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Renshaw Davies' genre-bending beauty
The imaginative New Orleans upstart comes to Savannah, brings a unique sound

Renshaw Davies, McLeod @El Rocko Lounge

Sat., Nov. 17, 9 P.M., 21+

NEW ORLEANS duo Renshaw Davies is on the way up - they’re recording and touring relentlessly, and building a unique sound that blends folk and synth pop in a way that truly makes them a standout in modern music. The group, named after members Emily Davies and John Renshaw, began at a local open mic and quickly discovered a musical chemistry.

Taking cues from artists like Beach House, Fleetwood Mac, Beck, and Father John Misty, Renshaw Davies effortlessly combines a beautiful vocal blend with an acoustic foundation and synth textures. They’ve made a name for themselves since their inception, touring throughout the U.S. and Canada and playing a number of notable venues in their hometown.

Ahead of their show at El Rocko Lounge, we talked to the band about their beginnings, their unique sound, and what makes a duo dynamic work creatively.

How did you land on the mix of genres you play?

ED: We met an open mic at this coffeehouse, and we were each kind of playing our own thing. And then we decided to play music together. I was kind of doing an a capella thing, and was wanting to do more instrumental stuff. Teaming up with John was really helpful, and we were doing a folk thing for a while.

JR: It was definitely the most relevant music to me at the time, and Emily had just been getting into it. So we were kind of exploring new territories even then. But we kind of felt limited instrumentation-wise, and we didn’t want to expand and have a band. We tried to do it and it didn’t work. The two of us have a dynamic that we really like.

We decided to incorporate the synth-pop elements because we were recording our music and it just didn’t work out with the folk stuff.

ED: We just kept hitting a wall - it just wasn’t as full as we wanted.

JR: I was trying to record a part and just couldn’t get it down, so our producer put in cheesy drum beats - really cheesy ones. It worked, and we started to play all the synth stuff. Honestly, we kind of just grew together with our producer. We’re kind of growing into a more futuristic mold [laughs].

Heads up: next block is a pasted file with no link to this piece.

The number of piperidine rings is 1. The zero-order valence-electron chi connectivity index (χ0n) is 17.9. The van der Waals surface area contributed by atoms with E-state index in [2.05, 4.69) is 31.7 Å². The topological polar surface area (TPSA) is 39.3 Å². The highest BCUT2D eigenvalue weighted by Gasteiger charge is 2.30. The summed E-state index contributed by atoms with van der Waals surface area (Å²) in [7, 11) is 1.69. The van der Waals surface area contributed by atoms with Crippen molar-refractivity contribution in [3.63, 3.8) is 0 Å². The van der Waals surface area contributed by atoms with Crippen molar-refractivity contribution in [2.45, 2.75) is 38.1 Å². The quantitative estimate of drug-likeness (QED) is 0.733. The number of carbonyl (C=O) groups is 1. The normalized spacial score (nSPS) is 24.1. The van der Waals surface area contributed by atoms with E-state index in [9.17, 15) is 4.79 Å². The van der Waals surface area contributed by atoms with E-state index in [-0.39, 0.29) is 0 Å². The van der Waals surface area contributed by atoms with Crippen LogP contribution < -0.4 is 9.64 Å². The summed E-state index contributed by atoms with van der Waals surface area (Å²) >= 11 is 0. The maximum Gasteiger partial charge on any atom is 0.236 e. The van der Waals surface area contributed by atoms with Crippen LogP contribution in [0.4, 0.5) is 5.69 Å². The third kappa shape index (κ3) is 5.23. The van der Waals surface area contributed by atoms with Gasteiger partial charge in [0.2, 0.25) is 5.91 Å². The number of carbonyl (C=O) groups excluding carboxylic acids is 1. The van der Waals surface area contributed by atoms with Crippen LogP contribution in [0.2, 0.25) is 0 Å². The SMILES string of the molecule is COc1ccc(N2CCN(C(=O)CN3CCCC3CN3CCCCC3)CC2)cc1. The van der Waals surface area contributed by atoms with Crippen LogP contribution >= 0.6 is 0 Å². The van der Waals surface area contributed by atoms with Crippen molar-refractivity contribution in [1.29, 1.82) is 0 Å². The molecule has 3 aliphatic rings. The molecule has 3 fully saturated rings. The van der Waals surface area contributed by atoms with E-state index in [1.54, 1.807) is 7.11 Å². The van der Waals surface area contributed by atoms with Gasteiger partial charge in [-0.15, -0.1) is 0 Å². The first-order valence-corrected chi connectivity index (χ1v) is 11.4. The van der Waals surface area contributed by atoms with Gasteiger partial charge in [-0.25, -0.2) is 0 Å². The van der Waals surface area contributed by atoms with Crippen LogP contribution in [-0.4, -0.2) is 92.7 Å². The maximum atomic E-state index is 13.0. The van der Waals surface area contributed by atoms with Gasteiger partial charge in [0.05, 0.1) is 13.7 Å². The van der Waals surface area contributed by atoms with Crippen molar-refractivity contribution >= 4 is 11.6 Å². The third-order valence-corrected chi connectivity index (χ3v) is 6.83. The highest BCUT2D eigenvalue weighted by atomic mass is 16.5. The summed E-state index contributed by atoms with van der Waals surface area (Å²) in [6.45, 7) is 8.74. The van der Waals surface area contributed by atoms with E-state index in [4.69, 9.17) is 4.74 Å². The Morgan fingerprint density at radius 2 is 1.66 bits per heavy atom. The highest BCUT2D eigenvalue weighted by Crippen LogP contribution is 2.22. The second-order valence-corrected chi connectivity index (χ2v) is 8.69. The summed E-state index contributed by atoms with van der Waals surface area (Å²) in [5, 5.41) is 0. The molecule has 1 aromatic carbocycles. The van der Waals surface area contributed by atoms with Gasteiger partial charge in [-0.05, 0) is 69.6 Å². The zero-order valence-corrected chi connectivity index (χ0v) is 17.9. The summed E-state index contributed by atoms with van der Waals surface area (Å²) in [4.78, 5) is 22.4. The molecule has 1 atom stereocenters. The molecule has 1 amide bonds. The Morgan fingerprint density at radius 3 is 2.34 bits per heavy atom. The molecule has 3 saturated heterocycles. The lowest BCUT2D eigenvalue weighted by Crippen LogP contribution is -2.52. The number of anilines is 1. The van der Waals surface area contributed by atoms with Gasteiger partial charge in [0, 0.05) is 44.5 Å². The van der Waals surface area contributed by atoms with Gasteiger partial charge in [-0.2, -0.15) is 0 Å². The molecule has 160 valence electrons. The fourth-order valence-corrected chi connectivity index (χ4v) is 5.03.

It seems like there’s this common thread of spontaneity with the band - meeting at an open mic, finding your sound sort of organically in the studio. Is that a fair assessment to say it’s been a spontaneous ride so far?

JR: Oh yeah. Spontaneous, and it's never ending!

ED: We were told early on that we should serve the song, and kind of follow what it needs. And we’ve stuck with that idea. As a result we’ve kind of had a varied mix of songs, and sometimes struggle to put a theme together.

JR: I think we’re starting to find our real voice though, now. We’ve had about a year with our new arrangement, and we’re going on tour for the first time with our solidified setup.

After you guys met, did you just start by sitting down and writing songs together? What’s your process like?

JR: That's been completely evolutionary. When we first started playing, we didn't know how serious we were going to be. We saw each other and it just clicked. We played whatever we could. Now, especially with all these new soundscapes, we just go into a room and hammer it out together. Everything is pretty much done together.

ED: Largely live.

JR: Yeah, everything we do is live. Hopefully we’ll figure out how to produce our own stuff, because then the writing will really take off.

When did you realize that this was something you wanted to pursue seriously? Was there a gig or a moment that you came to that realization?

JR: I think there was a series of gigs. I remember, one of our old projects had a show - it was a trio but we had about 10 people playing with us that night in a 45-minute set. It was kind of a mess [laughs]. The purveyor of that gig said we sounded really good together and said we should stick it out.

It was very difficult in those early days to get past our egos, I guess. The tours over the years and the recording sessions that we’ve had have been long and arduous. I think we’re finding the reasons right now why we stuck it out, because it’s starting to come to fruition.

Speaking of egos and getting over that obstacle — what’s the secret, if there is one, to making that work?

JR: The secret is not taking the moment too hard. If it's good, that's where it works. If it's bad, then it'll end. We have a very unique relationship in that I don't think either of us have ever played seriously with anyone else. We've pretty much grown up in music together. And I don't know how to work with others, for the most part [laughs]. We have our own language.

ED: It’s a constant balance of figuring out what works. We’ll certainly clash sometimes, but it’s important to be able to step back and take some time away from things. Then you can come back with some perspective.

Sometimes space is helpful.

JR: Yeah. Sometimes you have to get the mediocre out.

ED: It’s about knowing when to take a step back and when to push through it.

JR: Yesterday we rehearsed for about seven hours, and I’d say the first three hours weren’t very good. And then it wasn’t until 10 that night where I felt like we were starting to get it. Our relationship is really unique in that we’re 100 percent, totally committed to each other. So if there’s a mistake or something that you’re harboring, it’s going to come to the surface and ultimately be a bond. A friend or whatever would have more incentive to leave. We’re joined together - we have to make it work.

CS: In some ways, it’s like a marriage.

JR: Exactly.